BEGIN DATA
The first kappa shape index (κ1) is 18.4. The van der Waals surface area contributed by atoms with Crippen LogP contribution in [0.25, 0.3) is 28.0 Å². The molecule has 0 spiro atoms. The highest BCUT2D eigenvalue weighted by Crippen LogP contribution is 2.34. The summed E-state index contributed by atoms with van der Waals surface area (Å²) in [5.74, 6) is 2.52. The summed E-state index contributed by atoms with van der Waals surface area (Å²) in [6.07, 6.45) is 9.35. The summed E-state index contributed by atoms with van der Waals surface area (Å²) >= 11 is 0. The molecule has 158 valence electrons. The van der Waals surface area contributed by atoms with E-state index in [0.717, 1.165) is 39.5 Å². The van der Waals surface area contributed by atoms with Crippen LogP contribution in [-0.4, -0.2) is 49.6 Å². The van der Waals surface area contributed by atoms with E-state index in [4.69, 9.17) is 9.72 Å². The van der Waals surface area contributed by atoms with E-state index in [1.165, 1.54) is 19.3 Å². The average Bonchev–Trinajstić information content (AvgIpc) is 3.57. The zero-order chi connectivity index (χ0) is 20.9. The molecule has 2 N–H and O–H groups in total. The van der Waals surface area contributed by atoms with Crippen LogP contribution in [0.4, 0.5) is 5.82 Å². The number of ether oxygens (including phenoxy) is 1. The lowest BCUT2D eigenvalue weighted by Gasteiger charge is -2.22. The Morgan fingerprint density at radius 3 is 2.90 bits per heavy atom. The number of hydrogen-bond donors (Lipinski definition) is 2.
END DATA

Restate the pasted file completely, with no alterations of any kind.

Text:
The first kappa shape index (κ1) is 18.4. The van der Waals surface area contributed by atoms with Crippen LogP contribution in [0.25, 0.3) is 28.0 Å². The molecule has 0 spiro atoms. The highest BCUT2D eigenvalue weighted by Crippen LogP contribution is 2.34. The summed E-state index contributed by atoms with van der Waals surface area (Å²) in [5.74, 6) is 2.52. The summed E-state index contributed by atoms with van der Waals surface area (Å²) in [6.07, 6.45) is 9.35. The summed E-state index contributed by atoms with van der Waals surface area (Å²) >= 11 is 0. The molecule has 158 valence electrons. The van der Waals surface area contributed by atoms with E-state index in [0.717, 1.165) is 39.5 Å². The van der Waals surface area contributed by atoms with Crippen LogP contribution in [-0.4, -0.2) is 49.6 Å². The van der Waals surface area contributed by atoms with E-state index in [4.69, 9.17) is 9.72 Å². The van der Waals surface area contributed by atoms with E-state index in [1.165, 1.54) is 19.3 Å². The average Bonchev–Trinajstić information content (AvgIpc) is 3.57. The zero-order chi connectivity index (χ0) is 20.9. The molecule has 2 N–H and O–H groups in total. The van der Waals surface area contributed by atoms with Crippen LogP contribution in [0.4, 0.5) is 5.82 Å². The number of ether oxygens (including phenoxy) is 1. The lowest BCUT2D eigenvalue weighted by Gasteiger charge is -2.22. The Morgan fingerprint density at radius 3 is 2.90 bits per heavy atom. The number of hydrogen-bond donors (Lipinski definition) is 2.